Can This Summer Berry Protect You From Memory Loss?

 

Nearly half—about 40%—of older adults above the age of 65 experience age-associated memory impairment. However, many of these cases do not involve significant functional impairment and will not develop into dementia or Alzheimer’s disease. Memory loss can be frustrating and worrisome.

Fortunately, as researchers accumulate more and more evidence regarding the risk factors and pathogenesis (the process by which a disease develops) of age-related memory decline, we are learning more about how to prevent and treat this common problem.

Your Diet Affects Your Brain Health

The way you eat has a profound impact on your brain health.

For example, a diet high in saturated and trans fats and low in antioxidants and omega-3 fatty acids has been linked to an increased risk of cognitive decline and dementia. And healthful dietary programs such as the Mediterranean diet and the DASH diet (Dietary Approaches to Stop Hypertension) have been found to slow cognitive decline and significantly reduce the incidence of Alzheimer’s disease.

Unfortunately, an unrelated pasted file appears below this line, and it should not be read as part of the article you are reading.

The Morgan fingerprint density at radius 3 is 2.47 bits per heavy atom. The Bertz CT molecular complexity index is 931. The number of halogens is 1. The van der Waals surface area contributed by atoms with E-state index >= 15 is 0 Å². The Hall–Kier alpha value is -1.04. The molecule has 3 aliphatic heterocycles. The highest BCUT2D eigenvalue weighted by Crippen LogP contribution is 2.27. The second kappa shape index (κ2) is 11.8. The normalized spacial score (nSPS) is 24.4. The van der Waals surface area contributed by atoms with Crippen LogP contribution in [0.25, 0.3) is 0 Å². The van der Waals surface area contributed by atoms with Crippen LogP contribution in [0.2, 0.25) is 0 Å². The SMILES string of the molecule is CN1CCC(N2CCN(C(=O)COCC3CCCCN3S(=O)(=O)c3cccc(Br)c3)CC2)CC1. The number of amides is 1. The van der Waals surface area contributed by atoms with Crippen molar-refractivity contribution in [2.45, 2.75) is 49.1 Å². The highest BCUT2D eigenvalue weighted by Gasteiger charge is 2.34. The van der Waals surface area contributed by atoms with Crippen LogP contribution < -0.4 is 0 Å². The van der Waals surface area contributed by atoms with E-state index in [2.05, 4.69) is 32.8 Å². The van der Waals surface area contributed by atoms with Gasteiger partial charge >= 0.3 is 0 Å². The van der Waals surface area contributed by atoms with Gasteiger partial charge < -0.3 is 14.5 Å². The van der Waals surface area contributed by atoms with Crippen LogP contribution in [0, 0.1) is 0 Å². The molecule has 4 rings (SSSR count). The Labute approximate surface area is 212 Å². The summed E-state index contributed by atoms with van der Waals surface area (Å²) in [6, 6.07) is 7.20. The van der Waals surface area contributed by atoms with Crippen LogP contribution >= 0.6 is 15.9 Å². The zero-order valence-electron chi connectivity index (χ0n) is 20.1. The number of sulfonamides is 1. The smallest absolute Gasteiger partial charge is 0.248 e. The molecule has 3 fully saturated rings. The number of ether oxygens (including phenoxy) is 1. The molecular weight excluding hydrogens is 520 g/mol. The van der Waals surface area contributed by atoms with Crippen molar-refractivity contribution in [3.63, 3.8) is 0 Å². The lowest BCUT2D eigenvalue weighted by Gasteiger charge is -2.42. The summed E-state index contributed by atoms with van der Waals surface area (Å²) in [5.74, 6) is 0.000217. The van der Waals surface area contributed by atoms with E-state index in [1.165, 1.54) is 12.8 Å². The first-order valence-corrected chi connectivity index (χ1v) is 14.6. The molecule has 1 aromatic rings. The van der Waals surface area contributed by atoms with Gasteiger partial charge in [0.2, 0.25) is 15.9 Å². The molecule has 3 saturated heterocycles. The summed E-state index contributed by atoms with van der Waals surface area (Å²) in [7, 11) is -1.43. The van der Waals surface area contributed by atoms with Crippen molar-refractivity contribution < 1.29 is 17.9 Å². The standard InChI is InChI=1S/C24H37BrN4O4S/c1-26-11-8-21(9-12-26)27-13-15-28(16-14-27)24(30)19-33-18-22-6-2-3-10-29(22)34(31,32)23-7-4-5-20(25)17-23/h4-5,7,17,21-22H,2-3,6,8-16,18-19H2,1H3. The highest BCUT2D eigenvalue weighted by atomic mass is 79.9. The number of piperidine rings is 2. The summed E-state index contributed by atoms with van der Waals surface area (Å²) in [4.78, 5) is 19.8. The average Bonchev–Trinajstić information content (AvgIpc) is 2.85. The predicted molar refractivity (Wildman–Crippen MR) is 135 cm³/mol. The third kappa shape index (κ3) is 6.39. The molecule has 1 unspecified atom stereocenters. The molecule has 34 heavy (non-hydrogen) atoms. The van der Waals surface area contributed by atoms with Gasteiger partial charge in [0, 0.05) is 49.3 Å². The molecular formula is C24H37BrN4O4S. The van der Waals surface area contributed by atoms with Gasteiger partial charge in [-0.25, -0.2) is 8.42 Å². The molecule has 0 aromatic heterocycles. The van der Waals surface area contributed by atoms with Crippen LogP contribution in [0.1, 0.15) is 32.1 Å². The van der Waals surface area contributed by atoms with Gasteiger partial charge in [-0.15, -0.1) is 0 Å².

Polyphenol-Rich Foods Promote Cognitive Well-Being

Polyphenols are micronutrients found in plant-based foods and beverages that have a wide range of health-promoting effects, including anti-inflammatory, antioxidant, and neuroprotective effects.

Consuming a diet rich in polyphenols appears to be greatly beneficial for cognitive health—not just for preventing cognitive decline but also for improving cognitive function in healthy adults.

Polyphenol-rich foods and drinks include:

  • Berries
  • Citrus fruits
  • Herbs and spices
  • Cocoa
  • Green Tea
  • Nuts and seeds
  • Green vegetables
  • Fruit juices

In addition to their neuroprotective effects, polyphenols can also reduce your risk of cardiovascular disease, inflammation, and oxidative stress.

Blueberries Are a Superfood For Your Brain

Blueberries get their blue color from anthocyanins, which are powerful polyphenols. Anthocyanins have been demonstrated to be a helpful defense against Alzheimer’s disease and other forms of age-related cognitive decline and chronic illnesses.

In people who are already experiencing memory loss, blueberries appear to stimulate neuronal activation during working memory tasks.

Beyond just slowing decline, blueberries may even be able to reverse some age-related cognitive deficits and also preserve brain health in people who are currently healthy and fully functioning.

So add more blueberries to your daily and weekly routine, and enjoy the benefits of this delicious and healthy summer berry. Don’t wait until you start experiencing memory loss to start eating them—eating blueberries earlier in life may provide more significant cognitive benefits and protective effects.